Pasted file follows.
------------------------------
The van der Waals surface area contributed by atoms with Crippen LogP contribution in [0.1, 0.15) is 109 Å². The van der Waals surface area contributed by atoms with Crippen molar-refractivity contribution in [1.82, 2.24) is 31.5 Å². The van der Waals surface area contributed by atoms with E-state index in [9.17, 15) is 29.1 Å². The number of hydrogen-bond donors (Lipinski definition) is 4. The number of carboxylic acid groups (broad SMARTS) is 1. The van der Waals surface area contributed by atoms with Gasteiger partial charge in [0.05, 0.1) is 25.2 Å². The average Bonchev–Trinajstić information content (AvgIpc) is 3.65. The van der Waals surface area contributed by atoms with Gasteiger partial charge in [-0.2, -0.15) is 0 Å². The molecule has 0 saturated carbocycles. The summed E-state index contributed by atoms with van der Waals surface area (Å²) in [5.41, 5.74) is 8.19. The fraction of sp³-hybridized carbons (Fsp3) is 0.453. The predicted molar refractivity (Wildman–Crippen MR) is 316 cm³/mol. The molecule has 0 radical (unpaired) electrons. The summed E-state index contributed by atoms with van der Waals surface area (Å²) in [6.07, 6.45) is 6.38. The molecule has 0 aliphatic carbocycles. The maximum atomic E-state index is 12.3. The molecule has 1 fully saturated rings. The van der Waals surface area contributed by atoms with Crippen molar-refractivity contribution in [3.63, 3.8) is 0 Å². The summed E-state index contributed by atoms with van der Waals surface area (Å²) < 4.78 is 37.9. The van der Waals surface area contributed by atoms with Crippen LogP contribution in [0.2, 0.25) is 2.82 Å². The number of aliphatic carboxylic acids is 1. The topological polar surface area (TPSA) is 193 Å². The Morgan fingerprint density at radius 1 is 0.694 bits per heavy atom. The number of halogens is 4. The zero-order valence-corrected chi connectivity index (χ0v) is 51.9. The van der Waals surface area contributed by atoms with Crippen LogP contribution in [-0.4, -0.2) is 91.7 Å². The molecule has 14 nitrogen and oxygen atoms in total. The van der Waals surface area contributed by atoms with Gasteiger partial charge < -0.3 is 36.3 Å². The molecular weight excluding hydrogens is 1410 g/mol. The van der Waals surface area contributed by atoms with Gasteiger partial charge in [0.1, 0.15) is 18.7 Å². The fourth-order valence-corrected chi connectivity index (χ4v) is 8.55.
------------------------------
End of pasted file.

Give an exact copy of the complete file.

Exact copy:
The van der Waals surface area contributed by atoms with Crippen LogP contribution in [0.1, 0.15) is 109 Å². The van der Waals surface area contributed by atoms with Crippen molar-refractivity contribution in [1.82, 2.24) is 31.5 Å². The van der Waals surface area contributed by atoms with E-state index in [9.17, 15) is 29.1 Å². The number of hydrogen-bond donors (Lipinski definition) is 4. The number of carboxylic acid groups (broad SMARTS) is 1. The van der Waals surface area contributed by atoms with Gasteiger partial charge in [0.05, 0.1) is 25.2 Å². The average Bonchev–Trinajstić information content (AvgIpc) is 3.65. The van der Waals surface area contributed by atoms with Gasteiger partial charge in [-0.2, -0.15) is 0 Å². The molecule has 0 saturated carbocycles. The summed E-state index contributed by atoms with van der Waals surface area (Å²) in [5.41, 5.74) is 8.19. The fraction of sp³-hybridized carbons (Fsp3) is 0.453. The predicted molar refractivity (Wildman–Crippen MR) is 316 cm³/mol. The molecule has 0 radical (unpaired) electrons. The summed E-state index contributed by atoms with van der Waals surface area (Å²) in [6.07, 6.45) is 6.38. The molecule has 0 aliphatic carbocycles. The maximum atomic E-state index is 12.3. The molecule has 1 fully saturated rings. The van der Waals surface area contributed by atoms with Crippen molar-refractivity contribution in [3.63, 3.8) is 0 Å². The summed E-state index contributed by atoms with van der Waals surface area (Å²) < 4.78 is 37.9. The van der Waals surface area contributed by atoms with Crippen LogP contribution in [0.2, 0.25) is 2.82 Å². The number of aliphatic carboxylic acids is 1. The topological polar surface area (TPSA) is 193 Å². The Morgan fingerprint density at radius 1 is 0.694 bits per heavy atom. The number of halogens is 4. The zero-order valence-corrected chi connectivity index (χ0v) is 51.9. The van der Waals surface area contributed by atoms with Crippen LogP contribution in [-0.4, -0.2) is 91.7 Å². The molecule has 14 nitrogen and oxygen atoms in total. The van der Waals surface area contributed by atoms with Gasteiger partial charge < -0.3 is 36.3 Å². The molecular weight excluding hydrogens is 1410 g/mol. The van der Waals surface area contributed by atoms with Gasteiger partial charge in [0.1, 0.15) is 18.7 Å². The fourth-order valence-corrected chi connectivity index (χ4v) is 8.55.